What's happened to civility on airplanes and in the skies?
Less than two weeks after a United Airlines passenger was dragged from a flight in Chicago, American Airlines on Friday suspended a flight attendant who took a stroller away from a woman traveling with two young children from San Francisco to Dallas.
Airline policies do not allow strollers onboard the plane. A stroller can be checked at the gate free of charge, and surrendered on the jet bridge, and will be waiting in the jetway upon the passenger's arrival.
The incident captured, in part, on a smartphone by a passenger showed the woman sobbing and pleading for her stroller back. A male passenger came to her defense, and got in a verbal confrontation with the flight attendant.
American quickly apologized for the altercation, posted on social media, and said it is investigating.
The lawyer for the United passenger, David Dao, dragged off a flight April 9 announced Monday he is also representing the American passenger seen on video holding her baby and imploring "you can't use violence with a baby."
Attorney Thomas Demetrio said on NBC's Today show that the American incident was a "microcosm of the entire problem. We've got a flight attendant out of control. We've got a distressed mother."
The union for American flight attendants, in a statement, asked the public not to rush to judgment. The flight attendant, a veteran hired by US Airways before the 2013 merger with American, is based in Philadelphia, the union confirmed. "There are really two stories here," said the Association of Professional Flight Attendants.
In an airline industry blog titled "In Case It's Not Clear, People Really Hate Airlines," Brett Snyder, author of the CrankyFlier.com, said that "years and years of pent-up anger aimed at airlines is being released, and it's not pretty."
There are a lot of reasons why, but "much of it lies with the airlines," primarily the big three "legacy" carriers American, Delta, and United, Snyder said. The "seething rage coming from the masses" is now bubbling to the surface.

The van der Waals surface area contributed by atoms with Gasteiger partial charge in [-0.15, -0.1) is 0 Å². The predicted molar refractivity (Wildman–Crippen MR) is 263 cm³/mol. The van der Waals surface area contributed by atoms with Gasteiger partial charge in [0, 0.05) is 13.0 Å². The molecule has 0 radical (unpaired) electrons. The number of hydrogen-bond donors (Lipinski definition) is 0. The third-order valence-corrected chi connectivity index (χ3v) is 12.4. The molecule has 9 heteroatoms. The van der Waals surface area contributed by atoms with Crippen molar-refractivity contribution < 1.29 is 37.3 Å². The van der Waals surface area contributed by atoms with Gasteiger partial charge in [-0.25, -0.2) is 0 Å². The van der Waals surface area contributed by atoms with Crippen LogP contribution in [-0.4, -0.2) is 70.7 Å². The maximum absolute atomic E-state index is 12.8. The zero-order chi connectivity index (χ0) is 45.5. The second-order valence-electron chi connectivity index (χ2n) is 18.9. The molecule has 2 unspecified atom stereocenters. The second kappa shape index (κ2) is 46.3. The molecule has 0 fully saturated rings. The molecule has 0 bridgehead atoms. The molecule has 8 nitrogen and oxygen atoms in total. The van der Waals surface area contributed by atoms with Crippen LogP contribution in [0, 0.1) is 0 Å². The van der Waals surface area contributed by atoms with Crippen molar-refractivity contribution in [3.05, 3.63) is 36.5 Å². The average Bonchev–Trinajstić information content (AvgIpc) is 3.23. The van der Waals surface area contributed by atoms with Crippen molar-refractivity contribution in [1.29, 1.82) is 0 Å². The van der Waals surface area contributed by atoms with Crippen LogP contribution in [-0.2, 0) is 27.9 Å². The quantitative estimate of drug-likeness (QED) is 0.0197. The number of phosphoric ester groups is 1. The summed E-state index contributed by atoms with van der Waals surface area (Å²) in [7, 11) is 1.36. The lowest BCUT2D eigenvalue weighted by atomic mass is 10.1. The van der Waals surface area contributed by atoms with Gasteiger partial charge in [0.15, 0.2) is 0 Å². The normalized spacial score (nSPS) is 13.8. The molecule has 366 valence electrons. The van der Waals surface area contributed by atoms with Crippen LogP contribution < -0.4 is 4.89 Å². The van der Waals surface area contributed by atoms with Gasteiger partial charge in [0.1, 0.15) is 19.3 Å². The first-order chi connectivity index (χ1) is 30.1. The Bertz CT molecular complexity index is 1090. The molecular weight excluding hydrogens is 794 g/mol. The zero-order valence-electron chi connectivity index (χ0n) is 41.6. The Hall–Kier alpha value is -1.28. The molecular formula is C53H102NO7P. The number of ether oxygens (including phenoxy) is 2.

After the September 2001 terror attacks, passenger travel dipped. Major U.S. carriers filed for bankruptcy restructuring, which led to consolidation and five airline mergers. Jet fuel prices spiked followed by a global recession in 2008 that "caused the airlines to make a lot of changes to put themselves on better financial footing," said Seth Kaplan, managing partner of Airline Weekly, an industry publication.
Airlines "unbundled" fares and charged fees for once-free services like checked bags and meals. Airlines flew bigger planes, packing more people on board. Seat sizes shrank as carriers put more seats on each plane.
"It's not just the smaller seats. It's from the moment you arrive at the airport and there are lines — lines to check a bag, and lines to go through security," said George Hobica, founder of airfarewatchdog.com, a fare-tracking website. "The boarding process is the most stressful part of the flight because people try to stuff everything in the overhead bins. People jockey for space.
"In general, I think society has become less civil," Hobica said. At the same time, airlines are bolder. "They realize that people don't have anywhere to go if they don't like it. It's a duopoly in some cities, and in some cities it is a monopoly. A lot of people don't have a choice really." American operates 70 percent of the flights in Philadelphia.
Kaplan, of Airline Weekly, said he doesn't know if flying is less civil. "There are more people on airplanes and mathematically things are more likely to go wrong. On the other hand, with cellphone cameras everywhere, they cause people to think twice before acting aggressively. We all know that we are being recorded all the time."
FlyersRights.org, an airline consumer group, wants the federal government to investigate the American passenger incident. Coming after United's violent removal of a passenger "makes this a U.S. airline crisis," said president Paul Hudson in an email. "Passengers are not going to tolerate this abusive conduct by U.S. airlines any longer."